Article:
Elastic deformation effects are computed following the classical approach of Farrell (1972), applying load Love numbers from the Preliminary Earth Model (PREM) assuming a Moho depth of 40km as given by Jentzsch (1997). The mass load is derived from surface atmospheric pressure assuming hydrostatic equilibrium. Over the oceans, the IB hypothesis was assumed to be valid, including the static contribution of the atmosphere to ocean-bottom pressure. Practically, atmospheric pressure over oceans is set to a mean pressure value over the ocean area. To discriminate between continents and oceans, a coastline definition is implemented based on the spatial resolution of the global ICON model and considering large catchments such as the Caspian Sea which behaves as a lake as it is not connected to the global ocean, and the major lakes as the Great Lakes in North America or lakes Victoria and Tanganyika in Africa.## How to improve the temporal resolution

The temporal resolution 3 hours given in the ICON solution can be improved using highly resolved local air pressure data recorded at the station. To do so, a remove-restore technique can be applied: Extract the model air pressure (col 2) from the total atmospheric effect using a constant admittance factor being typical for the local zone (e.g. 2 or 2.5 nm/s2/hPa). Interpolate and re-introduce the air pressure basing on your high-resolution data using the same admittance factor. It could be necessary to vary the admittance factor in order to obtain the best result. In summary,where:

- g_atm is the final atmospheric correction;
- local_press is the local air pressure record;
- model_press is the air pressure from the model (provided in the Atmacs file);
- local_att is the local attraction as given in Atmacs;
- global_att is the global attraction as given in Atmacs;
- def is the deformation effects as given in Atmacs;
- ocean_int is the ocean interface as given in Atmacs.

## Non-tidal ocean loading (NTOL) effects

Ocean-bottom pressure anomalies as obtained from the ocean simulation of MPIOM are first resampled on a regular grid of 0.25° x 0.25° spatial resolution. In order to infer mass anomalies (m) from ocean-bottom pressure (P) anomalies, a hydrostatic behaviour is assumed followingwith A being the area of the cell and g the standard gravity (9.80665 m/s2). Newtonian attraction and deformation effects are then computed for each of the stations with the SPOTL software package (Agnew, 2012) using the same Green’s functions used for the atmospheric loading contribution.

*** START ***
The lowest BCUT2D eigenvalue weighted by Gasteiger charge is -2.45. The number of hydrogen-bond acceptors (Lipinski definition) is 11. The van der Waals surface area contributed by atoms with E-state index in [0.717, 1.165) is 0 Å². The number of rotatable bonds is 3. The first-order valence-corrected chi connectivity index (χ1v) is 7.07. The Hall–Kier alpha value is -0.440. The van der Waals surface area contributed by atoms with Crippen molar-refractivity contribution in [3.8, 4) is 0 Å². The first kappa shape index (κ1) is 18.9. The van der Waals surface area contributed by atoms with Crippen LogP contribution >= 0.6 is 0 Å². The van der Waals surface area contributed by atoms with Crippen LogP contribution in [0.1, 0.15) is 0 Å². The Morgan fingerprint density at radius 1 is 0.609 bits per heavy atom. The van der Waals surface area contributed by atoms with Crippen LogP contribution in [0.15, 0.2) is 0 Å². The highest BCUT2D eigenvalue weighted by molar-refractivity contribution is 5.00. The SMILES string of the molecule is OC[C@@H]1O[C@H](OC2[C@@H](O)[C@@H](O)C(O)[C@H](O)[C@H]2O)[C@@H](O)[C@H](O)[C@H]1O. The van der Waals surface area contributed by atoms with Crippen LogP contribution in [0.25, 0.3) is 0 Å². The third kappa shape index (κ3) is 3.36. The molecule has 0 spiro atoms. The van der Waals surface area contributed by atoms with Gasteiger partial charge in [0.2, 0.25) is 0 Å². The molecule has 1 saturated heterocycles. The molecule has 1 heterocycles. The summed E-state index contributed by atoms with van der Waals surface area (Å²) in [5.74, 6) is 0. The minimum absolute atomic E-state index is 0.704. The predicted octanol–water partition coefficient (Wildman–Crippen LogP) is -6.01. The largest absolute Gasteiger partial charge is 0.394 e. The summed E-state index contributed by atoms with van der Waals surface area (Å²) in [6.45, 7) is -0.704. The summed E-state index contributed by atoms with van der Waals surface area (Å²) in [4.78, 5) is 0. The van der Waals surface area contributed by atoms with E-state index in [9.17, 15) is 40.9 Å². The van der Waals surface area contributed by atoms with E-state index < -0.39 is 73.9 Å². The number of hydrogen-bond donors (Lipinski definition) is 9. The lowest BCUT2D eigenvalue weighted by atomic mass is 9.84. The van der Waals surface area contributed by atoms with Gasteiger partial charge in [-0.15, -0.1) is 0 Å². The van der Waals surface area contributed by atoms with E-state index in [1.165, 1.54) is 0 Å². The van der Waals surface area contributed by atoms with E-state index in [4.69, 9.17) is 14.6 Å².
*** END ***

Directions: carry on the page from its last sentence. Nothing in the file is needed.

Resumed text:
## Computation of previous solutions of Atmacs

In the following, a brief description of the computation of the old solutions of Atmacs is described.### Regional 3D model

According to Newton's law the attraction of each cell is computed from its mass or density and its distance to the observation point. Assuming the atmosphere to be an ideal gas, the density results from:

where *p _{bot}* and

*p*are the air pressure at the bottom and top of the corresponding layer,

_{top}*R*is the gas constant for dry air (287 J/(kg K)) and

*T*the virtual temperature.

_{v}*T*is the equivalent temperature of dry air having the same density as wet air at a specific temperature, and can be computed from the air temperature

_{v}*T*and the specific humidity

*s*according to:

The pressure at the layer top is computed from the bottom pressure and the virtual temperature, which is assumed to be constant throughout the layer:

### Local cylinder model

Since the point mass approximation is inadequate in the local zone, the spatial extent of the masses must be taken into account. For a number of cells (usually 9) around the observation point these cells are replaced by a cylinder of the same base area, which is divided into a pile of disks matching the layers of the weather model. The density within each disk is computed from the surface pressure and the virtual temperature of the corresponding layer, analogous to the regional model. The vertical attraction of each disk is computed using the analytical expression:

where *z _{bot}* and

*z*are the heights of the disk's base and top above ground and

_{top}*r*is the radius of the disk.